Cousins Elsie Wright and Frances Griffiths were aged 16 and nine when they took the first photos. Many years later, in the 1980s, they admitted it was a hoax, explaining that they kept up the pretence that the fairies were real a because they felt sorry for the middle-aged men, like Conan Doyle, that so wanted to believe. There was, at the time, a serious resurgence in spiritualism in the UK, with seances and attempts to contact the dead proving understandably tempting for the bereaved. Conan Doyle himself became interested in a spirit world after his son died in the war. And for believers, this wasn’t “woo-woo” nonsense – it was supposedly based in science. After all, scientific advances were genuinely explaining hitherto unknown and invisible aspects of our world.
“For Conan Doyle, it was all about a search for another realm of being that related to life after death, vibrations, telepathy, telekinesis – this fascinating world on the edge of the limits of human perception,” says Sage. “And obviously that’s connected to the loss of his son in World War One.”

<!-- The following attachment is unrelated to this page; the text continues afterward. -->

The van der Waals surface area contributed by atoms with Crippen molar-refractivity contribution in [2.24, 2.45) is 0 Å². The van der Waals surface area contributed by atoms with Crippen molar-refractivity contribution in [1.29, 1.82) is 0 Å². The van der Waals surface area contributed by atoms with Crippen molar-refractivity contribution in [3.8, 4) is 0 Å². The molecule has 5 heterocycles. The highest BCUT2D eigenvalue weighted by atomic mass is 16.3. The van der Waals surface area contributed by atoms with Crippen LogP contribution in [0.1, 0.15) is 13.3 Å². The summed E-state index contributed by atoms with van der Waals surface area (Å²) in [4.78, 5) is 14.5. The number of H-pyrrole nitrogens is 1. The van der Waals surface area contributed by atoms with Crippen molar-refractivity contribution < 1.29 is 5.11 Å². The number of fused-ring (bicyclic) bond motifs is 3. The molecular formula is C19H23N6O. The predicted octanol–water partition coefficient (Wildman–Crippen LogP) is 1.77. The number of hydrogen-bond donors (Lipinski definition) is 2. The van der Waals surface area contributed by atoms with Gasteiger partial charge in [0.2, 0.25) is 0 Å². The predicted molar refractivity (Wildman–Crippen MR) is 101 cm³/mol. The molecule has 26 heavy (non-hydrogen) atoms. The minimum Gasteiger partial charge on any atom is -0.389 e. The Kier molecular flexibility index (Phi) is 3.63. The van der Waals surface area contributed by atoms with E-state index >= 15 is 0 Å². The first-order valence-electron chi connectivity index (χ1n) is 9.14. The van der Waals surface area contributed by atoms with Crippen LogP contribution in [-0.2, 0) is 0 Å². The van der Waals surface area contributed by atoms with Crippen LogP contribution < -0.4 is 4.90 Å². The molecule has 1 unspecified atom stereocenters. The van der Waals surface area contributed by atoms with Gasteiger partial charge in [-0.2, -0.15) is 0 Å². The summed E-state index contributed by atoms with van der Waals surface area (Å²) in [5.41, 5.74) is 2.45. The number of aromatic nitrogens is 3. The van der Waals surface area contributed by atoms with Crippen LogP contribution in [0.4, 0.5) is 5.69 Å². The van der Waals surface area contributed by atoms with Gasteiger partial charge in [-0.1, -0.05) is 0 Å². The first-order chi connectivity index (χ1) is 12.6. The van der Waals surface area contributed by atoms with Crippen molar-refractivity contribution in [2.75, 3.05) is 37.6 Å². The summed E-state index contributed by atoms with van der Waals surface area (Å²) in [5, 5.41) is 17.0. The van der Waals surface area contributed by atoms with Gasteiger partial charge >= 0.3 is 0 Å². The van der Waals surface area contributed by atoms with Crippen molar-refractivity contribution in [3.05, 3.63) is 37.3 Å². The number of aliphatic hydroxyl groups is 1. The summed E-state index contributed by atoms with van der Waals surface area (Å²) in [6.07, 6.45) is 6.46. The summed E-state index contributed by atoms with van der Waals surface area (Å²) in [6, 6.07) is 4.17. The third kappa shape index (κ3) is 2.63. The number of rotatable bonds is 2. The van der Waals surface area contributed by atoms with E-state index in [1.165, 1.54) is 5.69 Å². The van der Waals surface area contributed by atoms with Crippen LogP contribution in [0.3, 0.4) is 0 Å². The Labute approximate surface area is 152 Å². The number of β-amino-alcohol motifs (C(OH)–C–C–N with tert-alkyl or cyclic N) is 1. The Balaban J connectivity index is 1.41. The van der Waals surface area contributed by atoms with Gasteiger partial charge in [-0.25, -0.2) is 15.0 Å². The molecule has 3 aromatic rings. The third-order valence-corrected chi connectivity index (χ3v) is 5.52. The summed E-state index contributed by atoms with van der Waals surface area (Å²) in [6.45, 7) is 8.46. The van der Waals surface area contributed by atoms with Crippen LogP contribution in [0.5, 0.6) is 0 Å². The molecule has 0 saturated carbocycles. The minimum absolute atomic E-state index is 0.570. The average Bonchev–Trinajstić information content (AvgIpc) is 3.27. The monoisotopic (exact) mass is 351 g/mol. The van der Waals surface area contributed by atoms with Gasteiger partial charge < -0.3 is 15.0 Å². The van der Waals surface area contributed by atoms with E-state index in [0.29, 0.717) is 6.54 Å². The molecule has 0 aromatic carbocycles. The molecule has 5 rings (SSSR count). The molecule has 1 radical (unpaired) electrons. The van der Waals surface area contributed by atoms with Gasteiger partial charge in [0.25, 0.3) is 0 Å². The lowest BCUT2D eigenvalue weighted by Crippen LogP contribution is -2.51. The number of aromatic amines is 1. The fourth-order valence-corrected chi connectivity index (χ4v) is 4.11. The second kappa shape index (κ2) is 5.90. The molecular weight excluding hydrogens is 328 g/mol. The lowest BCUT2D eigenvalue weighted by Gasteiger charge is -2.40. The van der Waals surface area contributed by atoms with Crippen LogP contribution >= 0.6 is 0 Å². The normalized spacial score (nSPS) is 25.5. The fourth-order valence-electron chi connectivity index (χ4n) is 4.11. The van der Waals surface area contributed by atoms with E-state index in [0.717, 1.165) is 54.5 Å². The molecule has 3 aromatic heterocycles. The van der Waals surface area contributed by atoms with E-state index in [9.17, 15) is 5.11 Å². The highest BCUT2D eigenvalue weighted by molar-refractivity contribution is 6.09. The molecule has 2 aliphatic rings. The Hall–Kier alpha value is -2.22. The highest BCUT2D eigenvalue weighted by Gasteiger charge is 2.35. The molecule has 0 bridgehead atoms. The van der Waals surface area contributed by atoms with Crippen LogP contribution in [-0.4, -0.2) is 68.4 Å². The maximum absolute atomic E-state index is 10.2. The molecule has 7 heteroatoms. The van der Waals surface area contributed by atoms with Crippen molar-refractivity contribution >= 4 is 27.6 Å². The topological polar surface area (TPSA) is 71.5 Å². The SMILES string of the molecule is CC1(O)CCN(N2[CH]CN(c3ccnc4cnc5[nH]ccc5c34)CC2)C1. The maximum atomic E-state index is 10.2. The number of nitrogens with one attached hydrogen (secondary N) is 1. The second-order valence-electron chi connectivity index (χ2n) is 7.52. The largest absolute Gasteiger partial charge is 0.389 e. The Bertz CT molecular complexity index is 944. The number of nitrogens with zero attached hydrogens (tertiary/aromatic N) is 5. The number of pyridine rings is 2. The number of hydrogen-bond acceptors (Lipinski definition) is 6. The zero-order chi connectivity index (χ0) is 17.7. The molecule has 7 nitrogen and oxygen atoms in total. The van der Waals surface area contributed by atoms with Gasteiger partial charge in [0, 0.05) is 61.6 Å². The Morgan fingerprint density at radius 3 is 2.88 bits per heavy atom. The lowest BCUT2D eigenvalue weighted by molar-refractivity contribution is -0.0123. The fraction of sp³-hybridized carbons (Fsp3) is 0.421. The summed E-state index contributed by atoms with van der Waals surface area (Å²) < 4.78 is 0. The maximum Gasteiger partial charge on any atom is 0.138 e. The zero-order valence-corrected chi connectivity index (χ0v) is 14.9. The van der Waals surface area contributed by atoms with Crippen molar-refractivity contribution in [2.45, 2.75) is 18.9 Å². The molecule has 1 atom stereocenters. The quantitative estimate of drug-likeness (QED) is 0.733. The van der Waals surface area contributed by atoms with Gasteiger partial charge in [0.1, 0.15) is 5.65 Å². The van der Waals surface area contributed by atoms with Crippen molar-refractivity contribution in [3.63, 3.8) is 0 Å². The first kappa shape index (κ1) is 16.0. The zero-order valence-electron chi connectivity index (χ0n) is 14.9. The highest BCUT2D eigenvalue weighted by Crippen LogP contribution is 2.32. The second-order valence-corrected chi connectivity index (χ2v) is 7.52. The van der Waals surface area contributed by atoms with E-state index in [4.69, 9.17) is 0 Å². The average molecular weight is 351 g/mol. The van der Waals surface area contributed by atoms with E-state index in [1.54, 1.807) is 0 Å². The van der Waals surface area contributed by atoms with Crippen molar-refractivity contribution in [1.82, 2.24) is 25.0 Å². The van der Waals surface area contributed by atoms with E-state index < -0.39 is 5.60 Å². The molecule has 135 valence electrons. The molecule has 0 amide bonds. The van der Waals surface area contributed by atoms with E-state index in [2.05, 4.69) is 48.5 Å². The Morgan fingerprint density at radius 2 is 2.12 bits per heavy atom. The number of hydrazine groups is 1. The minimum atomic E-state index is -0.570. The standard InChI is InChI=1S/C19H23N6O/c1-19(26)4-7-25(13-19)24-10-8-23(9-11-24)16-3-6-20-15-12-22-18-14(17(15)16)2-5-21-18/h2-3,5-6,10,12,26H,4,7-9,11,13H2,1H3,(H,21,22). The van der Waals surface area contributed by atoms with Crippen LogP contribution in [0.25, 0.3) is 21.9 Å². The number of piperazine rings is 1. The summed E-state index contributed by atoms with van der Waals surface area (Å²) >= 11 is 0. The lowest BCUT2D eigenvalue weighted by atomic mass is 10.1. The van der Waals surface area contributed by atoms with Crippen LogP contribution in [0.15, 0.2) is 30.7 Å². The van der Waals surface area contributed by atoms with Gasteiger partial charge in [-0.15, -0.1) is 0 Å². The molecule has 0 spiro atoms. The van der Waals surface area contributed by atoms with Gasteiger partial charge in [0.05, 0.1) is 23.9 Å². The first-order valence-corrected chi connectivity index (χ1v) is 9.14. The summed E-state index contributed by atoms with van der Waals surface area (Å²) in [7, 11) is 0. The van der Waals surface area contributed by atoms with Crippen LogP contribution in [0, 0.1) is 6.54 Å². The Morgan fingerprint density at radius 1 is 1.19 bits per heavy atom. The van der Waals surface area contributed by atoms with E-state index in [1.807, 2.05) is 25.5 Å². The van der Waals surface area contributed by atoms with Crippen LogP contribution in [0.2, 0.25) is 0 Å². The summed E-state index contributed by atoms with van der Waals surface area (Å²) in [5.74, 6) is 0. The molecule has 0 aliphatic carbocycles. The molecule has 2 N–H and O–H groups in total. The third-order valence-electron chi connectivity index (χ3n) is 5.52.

Like the Flower Fairies, the Cottingley photographs further reinforced the association between children and fairies, as well as cementing what a fairy looked like in the public consciousness. Yet aside from Tinkerbell, Flower Fairies are probably the only image from the fairy-fever era still instantly recognisable today. Why, of all the fairy content out there, have Barker’s images endured so strongly over the past 100 years?
“They were [originally published] in full colour, and a lot of books were published in black and white,” begins Sage. What looked novel at the time, now seems charmingly period – but the delicacy, intricacy, and imagination of Barker’s pictures can still cast a spell. “It’s like dolls houses – things that are very miniaturised, but very detailed and realistic, scratch a certain itch,” suggests Sage. “They are absolutely beautiful, which helps.”
“It’s a real celebration of nature – there is a strong educational aspect to her work,” puts forward Slattery Clark, emphasising the botanical accuracy of Barker’s drawings. The educational argument might sound absurd given we’re discussing fairy art, but as a child who was obsessed with Flower Fairies, I can attest to the truth of it: all the wildflowers I know the names of I learned from these books.